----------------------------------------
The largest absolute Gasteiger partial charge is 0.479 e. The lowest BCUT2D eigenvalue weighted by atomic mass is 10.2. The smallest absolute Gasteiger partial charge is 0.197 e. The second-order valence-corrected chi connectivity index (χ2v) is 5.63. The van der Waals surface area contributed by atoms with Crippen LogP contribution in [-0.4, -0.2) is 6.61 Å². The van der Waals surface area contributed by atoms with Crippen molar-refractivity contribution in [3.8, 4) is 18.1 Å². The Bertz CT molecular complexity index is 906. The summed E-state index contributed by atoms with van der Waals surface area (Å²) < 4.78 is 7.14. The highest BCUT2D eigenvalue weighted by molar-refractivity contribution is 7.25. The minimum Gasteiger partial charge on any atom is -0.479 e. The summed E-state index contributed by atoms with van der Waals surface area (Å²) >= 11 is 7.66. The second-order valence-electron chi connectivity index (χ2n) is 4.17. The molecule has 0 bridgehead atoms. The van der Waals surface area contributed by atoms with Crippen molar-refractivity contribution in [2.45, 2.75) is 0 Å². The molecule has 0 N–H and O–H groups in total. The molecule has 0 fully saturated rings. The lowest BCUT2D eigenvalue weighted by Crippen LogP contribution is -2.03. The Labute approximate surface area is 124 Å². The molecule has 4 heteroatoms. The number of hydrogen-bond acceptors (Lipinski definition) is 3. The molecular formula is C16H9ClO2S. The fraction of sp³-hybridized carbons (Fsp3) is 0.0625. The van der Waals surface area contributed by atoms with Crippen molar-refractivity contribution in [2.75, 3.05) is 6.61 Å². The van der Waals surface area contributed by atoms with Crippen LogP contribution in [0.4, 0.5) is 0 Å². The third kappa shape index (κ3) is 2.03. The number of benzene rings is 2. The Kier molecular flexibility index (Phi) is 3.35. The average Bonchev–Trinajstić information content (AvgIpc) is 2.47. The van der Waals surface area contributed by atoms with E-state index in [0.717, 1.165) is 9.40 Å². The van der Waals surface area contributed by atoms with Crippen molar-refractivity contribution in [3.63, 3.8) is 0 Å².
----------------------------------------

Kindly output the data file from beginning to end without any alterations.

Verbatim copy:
The largest absolute Gasteiger partial charge is 0.479 e. The lowest BCUT2D eigenvalue weighted by atomic mass is 10.2. The smallest absolute Gasteiger partial charge is 0.197 e. The second-order valence-corrected chi connectivity index (χ2v) is 5.63. The van der Waals surface area contributed by atoms with Crippen LogP contribution in [-0.4, -0.2) is 6.61 Å². The van der Waals surface area contributed by atoms with Crippen molar-refractivity contribution in [3.8, 4) is 18.1 Å². The Bertz CT molecular complexity index is 906. The summed E-state index contributed by atoms with van der Waals surface area (Å²) < 4.78 is 7.14. The highest BCUT2D eigenvalue weighted by molar-refractivity contribution is 7.25. The minimum Gasteiger partial charge on any atom is -0.479 e. The summed E-state index contributed by atoms with van der Waals surface area (Å²) >= 11 is 7.66. The second-order valence-electron chi connectivity index (χ2n) is 4.17. The molecule has 0 bridgehead atoms. The van der Waals surface area contributed by atoms with Crippen molar-refractivity contribution in [2.45, 2.75) is 0 Å². The molecule has 0 N–H and O–H groups in total. The molecule has 0 fully saturated rings. The lowest BCUT2D eigenvalue weighted by Crippen LogP contribution is -2.03. The Labute approximate surface area is 124 Å². The molecule has 4 heteroatoms. The number of hydrogen-bond acceptors (Lipinski definition) is 3. The molecular formula is C16H9ClO2S. The fraction of sp³-hybridized carbons (Fsp3) is 0.0625. The van der Waals surface area contributed by atoms with Crippen molar-refractivity contribution in [2.75, 3.05) is 6.61 Å². The van der Waals surface area contributed by atoms with Crippen LogP contribution in [0.4, 0.5) is 0 Å². The third kappa shape index (κ3) is 2.03. The number of benzene rings is 2. The Kier molecular flexibility index (Phi) is 3.35. The average Bonchev–Trinajstić information content (AvgIpc) is 2.47. The van der Waals surface area contributed by atoms with E-state index in [0.717, 1.165) is 9.40 Å². The van der Waals surface area contributed by atoms with Crippen molar-refractivity contribution in [3.63, 3.8) is 0 Å².